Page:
COLUMN: The Sounds Of Music
Published: Sunday, October 20, 2013
Updated: Sunday, October 20, 2013 23:10
As I nervously stared at the sheet music before me, a room of eager adult ears awaited my performance. My short legs limply dangled above the pedals of the piano, and my little hands hovered above the black and white keys with hesitation. Suddenly—plunk! I banged my fingers down, slowly poking out each note to the song I had spent months practicing with my teacher. I know now—15 years later—that that recital was undeniably dreadful, despite the applause from the audience. I remember my mom assuring me that it was the most beautiful thing she had ever heard—but she had to be lying, because I’m certain that my sloppy rendition of “Chopsticks” was far from musical.
I’d nearly forgotten my 13-year history of piano and guitar lessons, of theory training, and of annual showcases, until this past week’s lectures on music in my Perspectives II class. My professor threw out words like tempo, tone, and meter—they resounded sharply, like distant memories hitting me one by one in staccato. After I stopped studying and playing music, and began focusing, instead, on listening to and journalistically writing about it, these terms seemed to lose some of their definition. It was nice to be reminded how vital all of these technicalities were—how they, in a way, determined what was and what wasn’t music.
In class, we discussed music in a mechanical and philosophical sense, starting by comparing its structure to a novel’s. For a song to be musical, its melody must be plotted in such a way to bring about an eventual resolution, just like in a book, explained my professor. Things like rhythm, intervals, and beats are all melodically organized to build suspense and relieve tension, as a song progresses through its exposition, rising action, climax, falling action, and final denouement. In this way, it’s the plot, or melody, of a song that makes music pleasing, not only to the ears, but also to the soul—kind of in an Aristotelian sense.
Clearly, though, not all music is enjoyable. We have preferences. I personally hate “Chopsticks,” considering my past with the song. And my grandpa, a jazz guitarist, hates rock music. He berates me for listening to it, claiming that it’s just a “bunch of noise,” like many stubborn old people do. But opinion isn’t enough to invalidate the musicality of a song, an album, or an entire genre. Rock music, like classical, pop, or any other kind of music is structured to sound melodic, to tell a full and complete story. So if it’s got a plot, it’s music.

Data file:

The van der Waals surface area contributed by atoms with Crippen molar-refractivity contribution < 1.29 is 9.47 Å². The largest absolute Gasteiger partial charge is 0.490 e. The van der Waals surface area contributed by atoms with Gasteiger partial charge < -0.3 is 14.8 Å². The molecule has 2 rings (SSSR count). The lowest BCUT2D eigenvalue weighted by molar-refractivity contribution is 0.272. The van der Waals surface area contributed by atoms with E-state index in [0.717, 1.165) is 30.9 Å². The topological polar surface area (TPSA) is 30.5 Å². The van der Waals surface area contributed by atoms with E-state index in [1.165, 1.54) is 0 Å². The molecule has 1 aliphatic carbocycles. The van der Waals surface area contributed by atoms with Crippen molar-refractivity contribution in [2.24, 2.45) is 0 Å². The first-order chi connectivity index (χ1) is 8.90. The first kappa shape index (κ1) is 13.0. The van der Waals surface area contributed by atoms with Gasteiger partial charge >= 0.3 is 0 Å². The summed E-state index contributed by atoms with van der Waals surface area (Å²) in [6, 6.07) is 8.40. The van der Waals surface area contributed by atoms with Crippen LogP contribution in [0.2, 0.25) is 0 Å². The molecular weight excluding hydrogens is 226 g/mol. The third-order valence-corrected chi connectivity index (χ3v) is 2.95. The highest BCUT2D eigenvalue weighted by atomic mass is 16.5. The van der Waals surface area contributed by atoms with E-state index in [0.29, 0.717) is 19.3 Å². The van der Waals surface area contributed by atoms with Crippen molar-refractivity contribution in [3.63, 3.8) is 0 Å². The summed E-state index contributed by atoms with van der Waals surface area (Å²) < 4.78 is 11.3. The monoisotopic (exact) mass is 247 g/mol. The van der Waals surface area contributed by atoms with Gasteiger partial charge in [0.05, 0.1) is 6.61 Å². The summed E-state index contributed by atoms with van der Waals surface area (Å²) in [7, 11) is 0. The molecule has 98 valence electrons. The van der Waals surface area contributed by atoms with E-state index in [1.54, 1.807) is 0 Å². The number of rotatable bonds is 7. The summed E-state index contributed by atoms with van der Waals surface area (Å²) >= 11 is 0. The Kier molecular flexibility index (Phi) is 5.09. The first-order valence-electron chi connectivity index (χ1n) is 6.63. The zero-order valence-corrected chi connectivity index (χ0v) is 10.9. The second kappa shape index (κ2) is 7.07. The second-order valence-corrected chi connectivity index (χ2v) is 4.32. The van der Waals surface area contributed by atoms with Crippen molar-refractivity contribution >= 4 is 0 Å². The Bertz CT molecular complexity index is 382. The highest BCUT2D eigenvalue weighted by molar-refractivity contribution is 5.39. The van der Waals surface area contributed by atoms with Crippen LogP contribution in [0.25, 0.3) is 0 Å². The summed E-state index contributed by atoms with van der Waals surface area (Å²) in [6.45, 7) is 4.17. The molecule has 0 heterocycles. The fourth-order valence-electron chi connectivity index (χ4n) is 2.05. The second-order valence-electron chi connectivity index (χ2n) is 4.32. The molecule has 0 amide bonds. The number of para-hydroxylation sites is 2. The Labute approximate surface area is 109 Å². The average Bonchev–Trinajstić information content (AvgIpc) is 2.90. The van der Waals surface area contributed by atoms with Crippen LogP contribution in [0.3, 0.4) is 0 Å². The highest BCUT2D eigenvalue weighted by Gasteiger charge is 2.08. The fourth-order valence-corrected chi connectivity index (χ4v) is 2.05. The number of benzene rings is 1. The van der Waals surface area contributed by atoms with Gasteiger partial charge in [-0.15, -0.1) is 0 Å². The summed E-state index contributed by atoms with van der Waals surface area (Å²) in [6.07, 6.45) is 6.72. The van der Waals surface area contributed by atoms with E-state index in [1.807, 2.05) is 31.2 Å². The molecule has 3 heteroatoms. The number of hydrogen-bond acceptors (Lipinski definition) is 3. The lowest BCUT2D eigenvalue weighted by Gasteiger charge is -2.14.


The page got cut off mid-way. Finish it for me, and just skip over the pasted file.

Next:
We listened to two different pieces in Perspectives to illustrate the difference between songs with and without resolutions: Mozart’s “Einen Kleinen Nacht Musik” and Ligeti’s “Disorder.” The first demonstrated consonance—it ebbed and flowed, its chords rising and falling harmoniously in key, granting its listeners a sense of closure. The other piece was dissonant—it sounded like a cacophony of noise, with two incompatible scales competing to be heard, and then it just ended. There was no resolution, just rising action. It made me anxious.
This feeling of frustration reminded me how I felt this summer after listening to Julia Holter’s experimental album, Loud City Song, a suggestion by a fellow arts editor. After I texted him complaining about it, he told me that it wasn’t so much “easy listening,” as it was a “brain exercise.” Holter blended all sorts of dissimilar sounds—from violins to recordings of people running—to create her “music.” Tracks like “Maxims II” left me feeling particularly uneasy. Where was its beginning, middle, and end? Maybe I was just missing its purpose. Her work actually received critical acclaim. Even The New Yorker raved about it. And I’m pretty sure they know music when they hear it.
I don’t think my class’ metaphoric definition of music was wrong, but I think music like Holter’s proves that there are always exceptions to the rules. In music, as in books, there are plot twists, surprise endings, and unresolvable problems. When these conflicts aren’t addressed, things inevitably become less pleasant and incomprehensible. Maybe sometimes that’s the point, though. The great thing about music is that just because something is technically “musical” doesn’t mean you have to think it sounds good—obviously, you’re allowed not to like it.